Another ideology of philosophy

In the early 1980s, Nozick presented a speculative talk at Trinity College on why intellectuals tend to oppose capitalism. Without making any sociological claims, Nozick proposed that it was specifically the character of formal schooling (particularly that phenomenon according to which we say that graduates go “into the real world” insofar as their academic existence is precisely not “real”) that fosters an “anti-capitalist animus” in intellectuals who find that the rate of exchange for their currency is lamentably poor in the “real world”.

We can extend and refine this particular insight to philosophy not in its opposition to capitalism—which, of course, is also prevalent among many philosophers (Continental, at least)—but to certain features of its practice as an institution.*

*By “institution” I mean what Max Fisch meant in his 1956 presidential address to the western division of the APA. This text deserves much more attention than it has ever received, particularly insofar as he proposes a conception of philosophy as the critic of institutions. Approximately, an “institution” for Fisch is any structure that conditions some determinate (or conscious) activity.

I’ve met not a few psychologists who began study in their discipline not only to help others but also to help themselves. The same is true for philosophy. Can we not question whether philosophy begins in “wonder”? True, Plato and Aristotle both said this, but Plato also wondered whether there might not be a more original trauma at the heart of philosophy. Heidegger says you don’t theorize about the hammer until it breaks. When this happens you are forced to stop, and this interruption is a sort of wonder—what is happening? So too there is an aporia that compels Socrates to philosophize and there is a trauma that gives birth to philosophy in Plato (i.e., the execution of Socrates). In all these cases, the moment of wonder, of perplexity, is a moment of violent disbelief, perhaps even anger (I was, after all, trying to hammer something when the hammer breaks). I am forced to stop before I can go on.

Two more examples: (1) Marx had said that philosophy up to Hegel had made knowledge about the world actual. But this knowledge was insufficient insofar as the world it revealed was intolerable. Thus, the real task of philosophy was to change the world. (2) In the “sublime” world of global capital, what other experience is possible for the individual aside from the question “is it happening” (both Simmel and Gauguin would agree and the latter, like Lyotard, will not use a question mark).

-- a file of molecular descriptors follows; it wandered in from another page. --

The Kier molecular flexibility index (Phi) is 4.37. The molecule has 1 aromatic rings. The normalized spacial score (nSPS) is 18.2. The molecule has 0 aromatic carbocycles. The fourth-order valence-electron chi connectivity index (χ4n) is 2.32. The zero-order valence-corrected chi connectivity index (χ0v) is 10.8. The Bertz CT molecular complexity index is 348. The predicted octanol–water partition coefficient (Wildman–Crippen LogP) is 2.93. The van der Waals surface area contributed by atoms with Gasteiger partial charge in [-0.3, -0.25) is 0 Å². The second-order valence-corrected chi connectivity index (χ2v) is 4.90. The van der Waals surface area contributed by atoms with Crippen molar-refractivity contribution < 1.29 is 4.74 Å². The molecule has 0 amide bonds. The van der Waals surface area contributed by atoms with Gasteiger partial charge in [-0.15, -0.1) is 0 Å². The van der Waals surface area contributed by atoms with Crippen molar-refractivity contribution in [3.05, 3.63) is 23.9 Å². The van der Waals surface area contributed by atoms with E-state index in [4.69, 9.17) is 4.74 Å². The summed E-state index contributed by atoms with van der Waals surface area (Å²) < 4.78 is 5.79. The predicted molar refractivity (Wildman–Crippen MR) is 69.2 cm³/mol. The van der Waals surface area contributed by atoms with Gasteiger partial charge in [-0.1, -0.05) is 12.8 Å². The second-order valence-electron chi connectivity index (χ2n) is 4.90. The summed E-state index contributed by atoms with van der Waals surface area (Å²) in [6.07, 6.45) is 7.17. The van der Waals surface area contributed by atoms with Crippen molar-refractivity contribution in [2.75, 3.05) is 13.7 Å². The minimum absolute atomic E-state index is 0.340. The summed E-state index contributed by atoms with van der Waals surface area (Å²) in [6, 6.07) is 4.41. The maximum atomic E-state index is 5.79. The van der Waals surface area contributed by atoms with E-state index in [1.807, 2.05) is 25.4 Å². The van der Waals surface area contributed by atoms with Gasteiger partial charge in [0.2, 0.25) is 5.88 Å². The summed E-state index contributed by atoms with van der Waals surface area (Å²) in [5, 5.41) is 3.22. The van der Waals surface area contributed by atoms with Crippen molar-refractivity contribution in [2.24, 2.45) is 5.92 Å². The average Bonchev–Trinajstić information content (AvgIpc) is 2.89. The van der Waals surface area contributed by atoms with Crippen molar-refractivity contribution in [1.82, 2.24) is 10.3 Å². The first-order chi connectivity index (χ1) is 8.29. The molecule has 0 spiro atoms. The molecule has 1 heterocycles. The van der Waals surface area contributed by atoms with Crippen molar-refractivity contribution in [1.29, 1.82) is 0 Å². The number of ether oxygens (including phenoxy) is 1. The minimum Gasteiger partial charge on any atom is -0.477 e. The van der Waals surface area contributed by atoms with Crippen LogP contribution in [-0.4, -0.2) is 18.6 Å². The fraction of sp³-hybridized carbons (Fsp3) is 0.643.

For whatever reason, if it is the case that philosophy has a traumatic origin, then there would seem to be two possible responses. The first is extraordinarily pervasive: philosophy is therapy. Hadot, Nehamas, and Nussbaum are among the most vocal proponents of this view, which unfortunately requires more space than time currently permits. So too I want to assert that this conception is directly related, sometimes even causally so, to the current state of affairs in which, for all that, philosophers are certainly an unhappy lot (Nozick and Rorty are among some notable exceptions; so too, perhaps, even Nehamas), which is not aided (rather, probably exacerbated) by the operation of institutions according to which it is the philosopher’s job (quite literally in many cases) to be “against” something, to show why so-and-so has a stupid reading of so-and-so, to write something disagreeing with everyone else so to have somebody care about one’s work (whether the powers that be that grant tenure or the very colleagues that one at the same time demonstrates to be unequal to the task of so caring).

Alternative response: the point is not refutation. The point is to listen to a philosopher—“you must allow the philosopher to speak to you”, Deleuze once told his students. Better: the philosopher speaks in preludes and refrains. The philosopher engages in what Deleuze has called the creation of concepts or what I have suggested is the creation of images. Although Bachelard has done much to indicate the possibility of such a poetics, insofar as I am committed to the creativity of thought I remain a faithful Bergsonian.

Images II

1. What is the scandal of thinking? If only our scientists would read Kant; if only our metaphysicians would read Gödel (Badiou); if only we could think the fact that we are not thinking (Heidegger); if only it were possible, through education, to open the American mind (Bloom, Adler); if only philosophy could move us to compassion (Rorty). Is there not a moral obligation to be intelligent (Erskine, Trilling)?